The E-W trending Kohistan magmatic arc developed as an intra-oceanic island arc during the Cretaceous and became an Andean-type margin during Early Tertiary after collision with Karakoram plate. The Kohistan batholith constitutes the major unit of the arc and comprises a range of granitoids, and minor gabbro-diorite and metamorphosed volcanic and sedimentary rocks. This research focuses on the petrologic evolution of the rocks of plutonic association from west central part of the batholith in northernmost Swat to elucidate their geodynamic setting and relationship to crustal growth processes over time. The area was geologically and structurally remapped to obtain new field, petrographic and whole rock major and trace element data.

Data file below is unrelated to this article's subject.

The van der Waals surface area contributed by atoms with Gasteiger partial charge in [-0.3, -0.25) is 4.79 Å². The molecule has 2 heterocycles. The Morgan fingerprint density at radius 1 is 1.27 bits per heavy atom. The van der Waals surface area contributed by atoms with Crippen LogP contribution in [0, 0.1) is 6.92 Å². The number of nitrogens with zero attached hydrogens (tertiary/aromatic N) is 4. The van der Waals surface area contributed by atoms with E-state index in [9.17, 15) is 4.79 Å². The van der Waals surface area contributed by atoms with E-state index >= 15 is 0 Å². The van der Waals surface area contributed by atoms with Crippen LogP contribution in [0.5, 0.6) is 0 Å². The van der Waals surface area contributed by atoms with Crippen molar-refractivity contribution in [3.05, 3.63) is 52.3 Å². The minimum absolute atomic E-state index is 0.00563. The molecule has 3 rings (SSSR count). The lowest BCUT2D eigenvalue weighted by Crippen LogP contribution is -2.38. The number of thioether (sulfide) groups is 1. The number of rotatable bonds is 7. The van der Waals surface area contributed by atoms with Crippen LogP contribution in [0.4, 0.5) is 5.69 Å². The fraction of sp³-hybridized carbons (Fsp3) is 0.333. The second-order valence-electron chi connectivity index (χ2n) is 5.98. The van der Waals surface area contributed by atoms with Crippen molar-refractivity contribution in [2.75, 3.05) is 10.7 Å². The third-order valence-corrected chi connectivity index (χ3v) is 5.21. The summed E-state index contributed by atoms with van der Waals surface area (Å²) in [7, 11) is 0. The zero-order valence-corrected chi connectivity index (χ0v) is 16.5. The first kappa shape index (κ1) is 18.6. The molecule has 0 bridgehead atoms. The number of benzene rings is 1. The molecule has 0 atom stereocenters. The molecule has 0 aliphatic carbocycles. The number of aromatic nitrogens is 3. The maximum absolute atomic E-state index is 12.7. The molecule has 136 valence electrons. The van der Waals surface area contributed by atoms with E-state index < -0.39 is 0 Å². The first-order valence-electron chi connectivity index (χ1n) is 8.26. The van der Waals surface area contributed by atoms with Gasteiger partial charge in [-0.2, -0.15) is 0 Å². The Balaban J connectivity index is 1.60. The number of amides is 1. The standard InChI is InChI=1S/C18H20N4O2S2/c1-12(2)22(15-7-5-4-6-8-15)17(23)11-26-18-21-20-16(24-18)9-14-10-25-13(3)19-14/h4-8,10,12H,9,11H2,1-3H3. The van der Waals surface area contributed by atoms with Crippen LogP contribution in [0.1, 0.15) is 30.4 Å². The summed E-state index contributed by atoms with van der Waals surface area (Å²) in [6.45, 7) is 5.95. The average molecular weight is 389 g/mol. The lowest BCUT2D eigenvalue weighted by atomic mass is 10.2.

The studied area contains stock-size to batholithic bodies of granitoids, subordinate migmatites, stocks and plugs of gabbronorite, doleritic dykes and a small intrusion of a diorite containing spectacular orbicules. The granitoids show textural and mineralogical variation, with some being strongly gneissose and or porphyritic. Amphibole and biotite are common to most rocks. Based on petrographic and geochemical data, the investigated granitoids cover a range of compositions, i.e., granite, granodiorite, tonalite, quartz monzonite, and (quartz) diorite which stretches for 70 km up to eastern Afghanistan. They are calc alkaline, metaluminous to peraluminous, calcic to alkalic, and dominantly magnesian in composition, except a few more fractionated granites which fall in the ferroan field. Our new data suggests, that the different granitoids were emplaced as independent plutons over a considerable length of time.